Lunar IceCube seminar

Giovedì, 27 Settembre, 2018

SEMINAR - Oct 18th 2018 - 16.00 Aula polifunzionale

Lunar IceCube: Pioneering Technologies and Challenges Presented for Interplanetary Small Satellite Exploration

Prof. Benjamin K. Malphrus
Director Space Science Center - Morehead State University - USA
Lunar IceCube, a 6U CubeSat designed to prospect for water in solid, liquid, and vapor forms and other volatiles from a low-perigee, highly inclined lunar orbit, has been selected by NASA to fly on Exploration Mission -1 (EM-1).  The mission is a partnership between Morehead State University, NASA Goddard Spaceflight Center, JPL, and the Busek Space Propulsion Company. Lunar IceCube will be deployed during lunar trajectory by the Space Launch System (SLS) and use an innovative RF Ion engine to achieve lunar capture and the science orbit (inertially locked, highly elliptical, 100 km periapsis) to investigate the distribution of water as a function of time of day, latitude, and regolith composition in the context of lunar mineralogy. Lunar IceCube will include the Broadband InfraRed Compact High Resolution Exploration Spectrometer (BIRCHES), developed by GSFC- a compact version of the successful New Horizons instrument designed with the high spectral resolution (5 nm) and wavelength range (1 to 4 μm) needed to distinguish forms of water, including ice. The mission will complement the scientific work of other missions by focusing on the abundance, location and transportation physics of water ice on the lunar surface at a variety of latitudes. Lunar IceCube, while primarily a science mission, will demonstrate technologies that will enable future interplanetary exploration with small satellite platforms including radiation-hardened subsystems, a precise ranging transponder/transceiver, a capable attitude determination and control system, a high power solar array and an innovative electric propulsion system (EP).  The EP (Busek BIT-3 Iodine engine) generates 1.2km-1 of delta-v and, combined with an innovative low energy manifold trajectory, allows the spacecraft to reach lunar orbit from Earth escape with minimal energy.  The 13 secondary payloads to be deployed on EM-1, including Lunar IceCube, will usher in a new era of solar system exploration with small satellite platforms. The presenter will discuss challenges and solutions related to interplanetary smallsat development and mission formulation.   Also to be discussed are potential opportunities for students in the Master of Science in Space Systems Engineering program at Morehead State University and potential research collaborations.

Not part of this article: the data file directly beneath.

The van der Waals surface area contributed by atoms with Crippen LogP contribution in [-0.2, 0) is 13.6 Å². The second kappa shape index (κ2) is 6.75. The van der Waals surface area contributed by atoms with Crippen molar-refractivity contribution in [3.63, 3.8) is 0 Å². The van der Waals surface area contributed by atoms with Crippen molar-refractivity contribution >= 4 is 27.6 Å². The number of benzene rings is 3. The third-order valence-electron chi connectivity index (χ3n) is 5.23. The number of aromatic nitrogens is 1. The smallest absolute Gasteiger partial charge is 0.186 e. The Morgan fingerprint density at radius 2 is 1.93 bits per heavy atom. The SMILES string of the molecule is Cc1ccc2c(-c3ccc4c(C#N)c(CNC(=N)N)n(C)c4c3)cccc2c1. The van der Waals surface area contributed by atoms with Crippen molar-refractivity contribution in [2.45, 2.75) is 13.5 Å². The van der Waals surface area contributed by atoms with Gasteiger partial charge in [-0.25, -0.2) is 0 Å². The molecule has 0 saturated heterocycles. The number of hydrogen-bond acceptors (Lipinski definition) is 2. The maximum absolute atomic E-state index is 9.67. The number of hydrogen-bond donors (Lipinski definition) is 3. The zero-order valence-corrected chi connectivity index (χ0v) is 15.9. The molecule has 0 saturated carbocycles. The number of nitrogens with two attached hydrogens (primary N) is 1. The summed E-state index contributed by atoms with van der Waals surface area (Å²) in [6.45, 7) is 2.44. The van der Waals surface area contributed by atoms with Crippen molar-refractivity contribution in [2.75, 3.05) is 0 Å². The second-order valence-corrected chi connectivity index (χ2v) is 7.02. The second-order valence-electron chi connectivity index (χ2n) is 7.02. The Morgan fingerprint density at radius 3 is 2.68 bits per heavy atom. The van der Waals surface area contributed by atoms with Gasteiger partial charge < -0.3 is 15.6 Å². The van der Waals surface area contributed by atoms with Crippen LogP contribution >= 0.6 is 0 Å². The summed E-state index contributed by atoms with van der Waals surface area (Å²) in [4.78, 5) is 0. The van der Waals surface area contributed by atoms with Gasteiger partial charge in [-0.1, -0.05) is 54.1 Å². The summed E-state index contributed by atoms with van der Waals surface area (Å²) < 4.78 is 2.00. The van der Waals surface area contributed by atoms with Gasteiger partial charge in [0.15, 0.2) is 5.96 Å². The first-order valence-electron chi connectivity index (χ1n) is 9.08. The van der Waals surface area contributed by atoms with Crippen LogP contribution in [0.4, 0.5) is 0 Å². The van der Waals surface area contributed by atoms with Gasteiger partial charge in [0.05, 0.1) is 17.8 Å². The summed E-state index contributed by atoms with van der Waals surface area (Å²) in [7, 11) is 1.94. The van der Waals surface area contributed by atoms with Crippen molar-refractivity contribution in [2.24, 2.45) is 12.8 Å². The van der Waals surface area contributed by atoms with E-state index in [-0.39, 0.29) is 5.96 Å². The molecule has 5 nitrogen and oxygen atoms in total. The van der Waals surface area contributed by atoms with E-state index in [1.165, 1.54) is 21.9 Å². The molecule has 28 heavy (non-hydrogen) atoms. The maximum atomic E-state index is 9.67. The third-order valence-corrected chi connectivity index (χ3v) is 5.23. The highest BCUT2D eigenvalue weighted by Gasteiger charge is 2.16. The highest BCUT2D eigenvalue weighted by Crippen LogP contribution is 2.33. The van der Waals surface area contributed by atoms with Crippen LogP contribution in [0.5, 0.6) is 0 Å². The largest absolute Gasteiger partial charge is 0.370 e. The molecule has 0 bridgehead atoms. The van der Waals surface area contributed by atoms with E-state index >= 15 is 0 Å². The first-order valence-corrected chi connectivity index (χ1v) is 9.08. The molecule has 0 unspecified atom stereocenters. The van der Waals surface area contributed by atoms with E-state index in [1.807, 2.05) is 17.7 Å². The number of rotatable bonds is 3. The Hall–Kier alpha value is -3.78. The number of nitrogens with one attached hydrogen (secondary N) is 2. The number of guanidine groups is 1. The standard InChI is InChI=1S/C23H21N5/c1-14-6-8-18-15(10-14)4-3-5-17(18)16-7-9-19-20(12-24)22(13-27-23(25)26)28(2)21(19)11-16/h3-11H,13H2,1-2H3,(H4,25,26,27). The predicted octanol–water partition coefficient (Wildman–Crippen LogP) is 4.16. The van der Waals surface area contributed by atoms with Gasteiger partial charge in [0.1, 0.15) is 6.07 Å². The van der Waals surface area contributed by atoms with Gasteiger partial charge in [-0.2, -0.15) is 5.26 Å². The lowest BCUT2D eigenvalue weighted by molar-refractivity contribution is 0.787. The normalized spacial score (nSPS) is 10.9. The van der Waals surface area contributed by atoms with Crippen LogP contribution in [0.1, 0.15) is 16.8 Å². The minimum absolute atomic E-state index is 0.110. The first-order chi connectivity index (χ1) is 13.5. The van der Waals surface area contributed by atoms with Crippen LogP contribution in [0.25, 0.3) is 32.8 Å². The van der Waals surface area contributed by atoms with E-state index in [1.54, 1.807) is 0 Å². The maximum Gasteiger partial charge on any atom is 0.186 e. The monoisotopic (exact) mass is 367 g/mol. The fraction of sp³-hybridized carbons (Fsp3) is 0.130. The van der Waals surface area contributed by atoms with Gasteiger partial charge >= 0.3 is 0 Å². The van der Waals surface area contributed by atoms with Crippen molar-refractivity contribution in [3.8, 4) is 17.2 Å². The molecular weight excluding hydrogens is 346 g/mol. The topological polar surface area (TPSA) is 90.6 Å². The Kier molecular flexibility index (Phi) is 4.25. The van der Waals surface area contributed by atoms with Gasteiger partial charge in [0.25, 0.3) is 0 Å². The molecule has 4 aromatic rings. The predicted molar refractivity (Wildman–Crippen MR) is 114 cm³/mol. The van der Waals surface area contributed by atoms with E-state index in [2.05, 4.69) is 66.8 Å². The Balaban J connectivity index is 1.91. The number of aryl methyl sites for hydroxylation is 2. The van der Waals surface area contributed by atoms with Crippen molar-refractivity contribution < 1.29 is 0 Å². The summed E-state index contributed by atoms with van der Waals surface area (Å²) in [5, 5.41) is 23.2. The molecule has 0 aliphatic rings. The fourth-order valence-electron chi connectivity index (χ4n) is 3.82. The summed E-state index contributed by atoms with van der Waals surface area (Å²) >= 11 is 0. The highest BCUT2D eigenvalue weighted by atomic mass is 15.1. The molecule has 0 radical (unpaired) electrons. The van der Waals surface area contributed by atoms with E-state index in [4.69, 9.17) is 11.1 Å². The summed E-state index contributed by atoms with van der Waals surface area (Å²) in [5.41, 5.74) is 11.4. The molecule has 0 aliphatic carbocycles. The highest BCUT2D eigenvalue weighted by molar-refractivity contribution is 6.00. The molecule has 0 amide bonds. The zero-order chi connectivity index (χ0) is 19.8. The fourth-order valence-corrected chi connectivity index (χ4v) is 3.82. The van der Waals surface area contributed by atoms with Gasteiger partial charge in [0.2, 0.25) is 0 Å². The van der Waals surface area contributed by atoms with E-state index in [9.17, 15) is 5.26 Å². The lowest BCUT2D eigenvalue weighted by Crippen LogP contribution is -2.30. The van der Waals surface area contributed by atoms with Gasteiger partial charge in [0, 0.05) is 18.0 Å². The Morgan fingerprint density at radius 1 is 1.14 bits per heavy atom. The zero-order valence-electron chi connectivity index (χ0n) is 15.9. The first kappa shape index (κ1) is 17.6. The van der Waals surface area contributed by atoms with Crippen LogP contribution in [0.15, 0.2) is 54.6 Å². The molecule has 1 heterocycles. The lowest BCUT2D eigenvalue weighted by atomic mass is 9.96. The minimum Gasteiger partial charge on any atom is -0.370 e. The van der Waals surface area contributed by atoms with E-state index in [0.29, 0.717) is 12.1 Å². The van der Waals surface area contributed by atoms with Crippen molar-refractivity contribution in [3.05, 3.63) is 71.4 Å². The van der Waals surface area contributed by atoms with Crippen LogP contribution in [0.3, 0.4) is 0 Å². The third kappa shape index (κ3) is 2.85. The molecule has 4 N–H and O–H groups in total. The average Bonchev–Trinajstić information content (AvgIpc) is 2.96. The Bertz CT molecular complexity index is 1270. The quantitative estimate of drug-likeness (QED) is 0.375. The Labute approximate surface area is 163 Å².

Benjamin K. Malphrus
Dr. Benjamin K. Malphrus is Professor of Space Science at Morehead State University where he also directs the Space Science Center. He has served on the scientific staff of the National Radio Astronomy Observatory, NASA’s Wallops Flight Facility, the University of South Carolina and West Virginia University. He served as Principle Investigator (PI) on nanosatellite missions including KySat-2, the Cosmic X-Ray Background Nanosatellite (CXBN), and CXBN-2, and has had various roles on other smallsat missions. He is currently PI on the Lunar IceCube Mission- a $20 M NASA project designed to investigate the transport physics of water ice on the Moon.  He has published papers on topics ranging from extragalactic astrophysics to instrumentation in radio astronomy, to nanosatellite systems development and has been awarded over $30 million R&D grant funding. In the late 1990s, he worked with a team of astronomers to develop a theory of galaxy formation that has gained wide acceptance among the astronomical community

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